Edinburgh trains among those affected on first day of new winter timetable
Affected services included those linking Manchester Airport with Edinburgh and Newcastle.
Rail commuters suffered cancellations and delays on the first weekday of the new winter timetable.
Staff shortages, signalling problems, a landslip and ongoing industrial action were among the issues affecting the network on Monday morning.
Some early-morning trains operated by Northern Rail were cancelled due to a shortage of drivers.
The operator's website listed the issue as affecting a number of services, including between Blackpool North and Manchester Airport, Leeds to York and Sheffield, and Darlington to Saltburn.
As of 8am on Monday, the Transpennine Express had 24 cancellations listed for throughout the day due to a shortage of crew or train faults.
Affected services included those linking Manchester Airport with Edinburgh and Newcastle, and trains from Liverpool Lime Street to Scarborough.
Passengers on Great Western Railway were being warned to expect cancellations, delays and fewer trains between Reading and London Paddington due to a fault with the signalling system at Maidenhead.
Due to strike action by the RMT union, travellers on South Western Railway (SWR) have been warned of fewer trains, earlier finishes and some replacement buses throughout December.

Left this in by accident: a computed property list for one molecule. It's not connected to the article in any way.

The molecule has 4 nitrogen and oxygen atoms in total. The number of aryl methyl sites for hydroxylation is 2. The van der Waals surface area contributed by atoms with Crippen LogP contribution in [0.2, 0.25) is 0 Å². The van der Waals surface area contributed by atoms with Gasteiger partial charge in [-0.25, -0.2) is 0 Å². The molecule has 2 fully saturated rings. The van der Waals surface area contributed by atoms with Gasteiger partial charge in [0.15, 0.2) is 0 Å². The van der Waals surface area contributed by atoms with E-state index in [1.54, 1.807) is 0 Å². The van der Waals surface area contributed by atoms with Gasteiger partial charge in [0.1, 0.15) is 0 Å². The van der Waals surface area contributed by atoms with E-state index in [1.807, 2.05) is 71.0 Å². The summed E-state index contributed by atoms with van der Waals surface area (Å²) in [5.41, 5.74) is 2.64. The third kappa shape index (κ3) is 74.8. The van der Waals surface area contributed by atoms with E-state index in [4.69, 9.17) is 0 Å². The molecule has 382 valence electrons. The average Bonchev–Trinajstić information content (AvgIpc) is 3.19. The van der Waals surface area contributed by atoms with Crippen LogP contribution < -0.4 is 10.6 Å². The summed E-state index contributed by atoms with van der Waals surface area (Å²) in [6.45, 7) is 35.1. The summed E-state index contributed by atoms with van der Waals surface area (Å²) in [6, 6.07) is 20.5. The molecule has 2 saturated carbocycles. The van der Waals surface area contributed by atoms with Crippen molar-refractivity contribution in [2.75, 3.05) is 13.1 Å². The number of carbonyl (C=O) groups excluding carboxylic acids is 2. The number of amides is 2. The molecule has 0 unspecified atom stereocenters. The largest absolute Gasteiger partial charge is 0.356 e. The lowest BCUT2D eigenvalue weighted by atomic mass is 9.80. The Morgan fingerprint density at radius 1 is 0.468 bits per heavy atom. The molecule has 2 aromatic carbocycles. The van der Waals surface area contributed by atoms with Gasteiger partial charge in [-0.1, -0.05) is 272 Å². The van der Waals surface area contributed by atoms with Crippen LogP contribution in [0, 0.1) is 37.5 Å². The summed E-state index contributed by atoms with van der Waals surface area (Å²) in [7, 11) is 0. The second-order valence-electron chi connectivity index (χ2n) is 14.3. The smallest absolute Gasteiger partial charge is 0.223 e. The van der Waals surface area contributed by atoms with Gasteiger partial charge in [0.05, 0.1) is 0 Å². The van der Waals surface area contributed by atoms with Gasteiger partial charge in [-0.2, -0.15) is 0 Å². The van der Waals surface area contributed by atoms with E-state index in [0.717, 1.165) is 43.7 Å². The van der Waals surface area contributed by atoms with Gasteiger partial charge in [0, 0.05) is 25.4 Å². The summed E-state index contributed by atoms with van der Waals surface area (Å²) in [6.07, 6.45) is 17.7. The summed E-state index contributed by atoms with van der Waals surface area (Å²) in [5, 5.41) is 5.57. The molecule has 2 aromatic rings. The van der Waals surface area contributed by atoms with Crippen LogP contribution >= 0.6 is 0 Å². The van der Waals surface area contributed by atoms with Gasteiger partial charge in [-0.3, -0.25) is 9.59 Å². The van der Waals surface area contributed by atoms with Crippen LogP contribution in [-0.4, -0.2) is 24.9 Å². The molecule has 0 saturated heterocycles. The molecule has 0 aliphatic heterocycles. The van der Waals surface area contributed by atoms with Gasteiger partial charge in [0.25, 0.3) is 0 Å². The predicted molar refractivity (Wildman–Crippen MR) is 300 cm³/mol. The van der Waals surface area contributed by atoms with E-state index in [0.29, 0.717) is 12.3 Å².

Services are expected to be affected every day until January 2.
Elsewhere on the SWR network, a landslip between Epsom in Surrey and Motspur Park in south-west London left all lines between the two stations blocked.
The disruption was expected to last until the end of the day, with services being altered and replacement buses running.
Industry groups had previously promised more services, shorter journeys and new routes becoming possible across the country under the new timetable.
These would include the first non-stop trains between London and Bristol in decades, plus 1,000 extra services each week, according to the Rail Delivery Group (RDG).
RDG said the industry had put "years of work into drafting, consulting and planning" for the changes.
But teething problems were evident when the new timetable came into effect on Sunday, with Great Western Railway and Transport for Wales reporting a slew of cancellations and delays.
Train timetables are changed twice a year, in May and December.
The infamous botched change of May 2018 led to chaos, and passenger watchdog Transport Focus said travellers would be hoping for a smoother introduction with the latest changes.